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    The docs you posted do not agree with the statements you make. The first 2 examples are not equivalent (a domain attribute causes the cookie to work on subdomains; no such attribute does not). Leading dots are ignored at best and actively blocked at worst. – cmbuckley Jan 11 at 20:44

In both cases yes it can, and this is the default behaviour for both IE and Edge.

The other answers add valuable insight but chiefly describe the behaviour in Chrome. it's important to note that the behaviour is completely different in IE. CMBuckley's very helpful test script demonstrates that in (say) Chrome, the cookies are not shared between root and subdomains when no domain is specified. However the same test in IE shows that they are shared. This IE case is closer to the take-home description in CMBuckley's www-or-not-www link. I know this to be the case because we have a system that used different servicestack cookies on both the root and subdomain. It all worked fine until someone accessed it in IE and the two systems fought over whose session cookie would win until we blew up the cache.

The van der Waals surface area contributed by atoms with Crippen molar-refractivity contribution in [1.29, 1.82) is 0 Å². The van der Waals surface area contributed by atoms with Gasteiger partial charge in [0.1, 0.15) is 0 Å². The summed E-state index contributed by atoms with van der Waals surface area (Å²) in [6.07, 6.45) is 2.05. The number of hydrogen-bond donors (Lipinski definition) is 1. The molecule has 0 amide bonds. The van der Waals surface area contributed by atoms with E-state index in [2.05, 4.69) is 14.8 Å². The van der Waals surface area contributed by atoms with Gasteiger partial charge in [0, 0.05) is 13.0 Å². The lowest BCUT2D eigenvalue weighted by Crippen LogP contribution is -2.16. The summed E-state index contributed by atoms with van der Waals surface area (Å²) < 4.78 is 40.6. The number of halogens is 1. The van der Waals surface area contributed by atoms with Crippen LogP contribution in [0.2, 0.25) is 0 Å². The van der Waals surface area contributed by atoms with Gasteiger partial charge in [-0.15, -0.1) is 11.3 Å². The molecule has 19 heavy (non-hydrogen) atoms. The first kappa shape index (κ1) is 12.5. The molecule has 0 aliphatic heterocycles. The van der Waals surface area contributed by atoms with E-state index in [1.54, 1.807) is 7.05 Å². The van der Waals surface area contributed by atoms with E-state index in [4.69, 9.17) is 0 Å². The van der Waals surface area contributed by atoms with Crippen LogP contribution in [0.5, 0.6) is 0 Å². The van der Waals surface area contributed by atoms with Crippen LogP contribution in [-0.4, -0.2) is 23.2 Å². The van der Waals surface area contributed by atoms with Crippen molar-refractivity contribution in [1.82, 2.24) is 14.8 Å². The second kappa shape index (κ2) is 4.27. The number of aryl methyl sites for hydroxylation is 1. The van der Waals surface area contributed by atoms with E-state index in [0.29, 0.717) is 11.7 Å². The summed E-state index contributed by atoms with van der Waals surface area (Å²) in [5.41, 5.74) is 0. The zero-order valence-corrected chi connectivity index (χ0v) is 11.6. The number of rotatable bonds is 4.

Simple solution

setcookie("NAME", "VALUE", time()+3600, '/', EXAMPLE.COM);

Setcookie's 5th parameter determines the (sub)domains that the cookie is available to. Setting it to (EXAMPLE.COM) makes it available to any subdomain (eg: SUBDOMAIN.EXAMPLE.COM )

Reference: http://php.net/manual/en/function.setcookie.php

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    This question is not PHP specific, I don't think it qualifies as valid. – sergelerator Aug 9 '16 at 21:53
  • Sergelerator, I did not pose a question. I was responding to the OP. – Lawes Sep 26 '17 at 21:01
  • @Lawes I believe sergelator means the OP's question is not PHP specific whereas your answer does seem to be a PHP-only solution, hence it wouldn't qualify to the OP's question. – Mirage Mar 15 at 21:50
  • @Mirage Noted... Thanks for the clarification... – Lawes Mar 16 at 16:18